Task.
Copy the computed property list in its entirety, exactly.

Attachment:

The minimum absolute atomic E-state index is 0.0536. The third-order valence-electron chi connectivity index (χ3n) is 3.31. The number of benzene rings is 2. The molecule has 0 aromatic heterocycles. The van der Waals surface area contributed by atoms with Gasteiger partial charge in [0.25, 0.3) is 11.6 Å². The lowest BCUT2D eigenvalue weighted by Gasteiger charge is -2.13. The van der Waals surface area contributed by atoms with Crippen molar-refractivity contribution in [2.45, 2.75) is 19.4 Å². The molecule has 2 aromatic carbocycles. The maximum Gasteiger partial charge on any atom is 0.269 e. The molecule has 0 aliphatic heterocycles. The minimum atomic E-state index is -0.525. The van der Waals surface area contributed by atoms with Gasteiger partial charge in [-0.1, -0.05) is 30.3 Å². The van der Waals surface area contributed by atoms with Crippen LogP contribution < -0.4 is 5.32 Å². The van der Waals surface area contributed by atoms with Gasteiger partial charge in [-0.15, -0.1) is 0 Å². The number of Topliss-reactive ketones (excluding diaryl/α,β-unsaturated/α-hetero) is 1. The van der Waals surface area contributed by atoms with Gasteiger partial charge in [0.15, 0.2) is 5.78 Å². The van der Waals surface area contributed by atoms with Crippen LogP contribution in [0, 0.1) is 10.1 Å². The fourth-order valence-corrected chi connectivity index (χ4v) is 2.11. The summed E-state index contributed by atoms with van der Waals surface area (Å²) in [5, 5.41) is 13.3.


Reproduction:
The minimum absolute atomic E-state index is 0.0536. The third-order valence-electron chi connectivity index (χ3n) is 3.31. The number of benzene rings is 2. The molecule has 0 aromatic heterocycles. The van der Waals surface area contributed by atoms with Gasteiger partial charge in [0.25, 0.3) is 11.6 Å². The lowest BCUT2D eigenvalue weighted by Gasteiger charge is -2.13. The van der Waals surface area contributed by atoms with Crippen molar-refractivity contribution in [2.45, 2.75) is 19.4 Å². The molecule has 2 aromatic carbocycles. The maximum Gasteiger partial charge on any atom is 0.269 e. The molecule has 0 aliphatic heterocycles. The minimum atomic E-state index is -0.525. The van der Waals surface area contributed by atoms with Gasteiger partial charge in [-0.1, -0.05) is 30.3 Å². The van der Waals surface area contributed by atoms with Crippen LogP contribution < -0.4 is 5.32 Å². The van der Waals surface area contributed by atoms with Gasteiger partial charge in [-0.15, -0.1) is 0 Å². The number of Topliss-reactive ketones (excluding diaryl/α,β-unsaturated/α-hetero) is 1. The van der Waals surface area contributed by atoms with Gasteiger partial charge in [0.15, 0.2) is 5.78 Å². The van der Waals surface area contributed by atoms with Crippen LogP contribution in [0, 0.1) is 10.1 Å². The fourth-order valence-corrected chi connectivity index (χ4v) is 2.11. The summed E-state index contributed by atoms with van der Waals surface area (Å²) in [5, 5.41) is 13.3.